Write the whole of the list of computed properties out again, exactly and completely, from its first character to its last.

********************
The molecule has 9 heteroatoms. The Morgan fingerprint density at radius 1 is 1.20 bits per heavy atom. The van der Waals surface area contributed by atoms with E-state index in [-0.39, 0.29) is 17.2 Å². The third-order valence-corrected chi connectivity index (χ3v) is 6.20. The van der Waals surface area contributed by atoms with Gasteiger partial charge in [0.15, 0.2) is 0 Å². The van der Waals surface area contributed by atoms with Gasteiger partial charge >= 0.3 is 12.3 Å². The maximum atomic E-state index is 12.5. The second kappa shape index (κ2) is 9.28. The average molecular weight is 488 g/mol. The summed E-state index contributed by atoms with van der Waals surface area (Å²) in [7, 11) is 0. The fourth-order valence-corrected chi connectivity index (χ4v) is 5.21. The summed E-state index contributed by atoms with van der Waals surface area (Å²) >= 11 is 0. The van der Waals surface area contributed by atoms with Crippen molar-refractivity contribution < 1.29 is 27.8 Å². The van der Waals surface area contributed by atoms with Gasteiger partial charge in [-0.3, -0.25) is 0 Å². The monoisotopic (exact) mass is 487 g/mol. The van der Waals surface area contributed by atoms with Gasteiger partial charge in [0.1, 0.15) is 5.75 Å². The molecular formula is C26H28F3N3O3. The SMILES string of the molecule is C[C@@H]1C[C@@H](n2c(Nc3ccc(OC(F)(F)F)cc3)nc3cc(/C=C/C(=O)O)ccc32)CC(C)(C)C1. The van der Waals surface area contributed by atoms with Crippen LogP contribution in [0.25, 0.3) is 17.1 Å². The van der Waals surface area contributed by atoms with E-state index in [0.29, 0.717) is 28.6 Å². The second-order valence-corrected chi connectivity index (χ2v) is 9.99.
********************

The molecule has 9 heteroatoms. The Morgan fingerprint density at radius 1 is 1.20 bits per heavy atom. The van der Waals surface area contributed by atoms with E-state index in [-0.39, 0.29) is 17.2 Å². The third-order valence-corrected chi connectivity index (χ3v) is 6.20. The van der Waals surface area contributed by atoms with Gasteiger partial charge in [0.15, 0.2) is 0 Å². The van der Waals surface area contributed by atoms with Gasteiger partial charge >= 0.3 is 12.3 Å². The maximum atomic E-state index is 12.5. The second kappa shape index (κ2) is 9.28. The average molecular weight is 488 g/mol. The summed E-state index contributed by atoms with van der Waals surface area (Å²) in [7, 11) is 0. The fourth-order valence-corrected chi connectivity index (χ4v) is 5.21. The summed E-state index contributed by atoms with van der Waals surface area (Å²) >= 11 is 0. The van der Waals surface area contributed by atoms with Crippen molar-refractivity contribution < 1.29 is 27.8 Å². The van der Waals surface area contributed by atoms with Gasteiger partial charge in [-0.3, -0.25) is 0 Å². The monoisotopic (exact) mass is 487 g/mol. The van der Waals surface area contributed by atoms with Gasteiger partial charge in [0.1, 0.15) is 5.75 Å². The molecular formula is C26H28F3N3O3. The SMILES string of the molecule is C[C@@H]1C[C@@H](n2c(Nc3ccc(OC(F)(F)F)cc3)nc3cc(/C=C/C(=O)O)ccc32)CC(C)(C)C1. The van der Waals surface area contributed by atoms with Crippen LogP contribution in [0.25, 0.3) is 17.1 Å². The van der Waals surface area contributed by atoms with E-state index in [0.29, 0.717) is 28.6 Å². The second-order valence-corrected chi connectivity index (χ2v) is 9.99.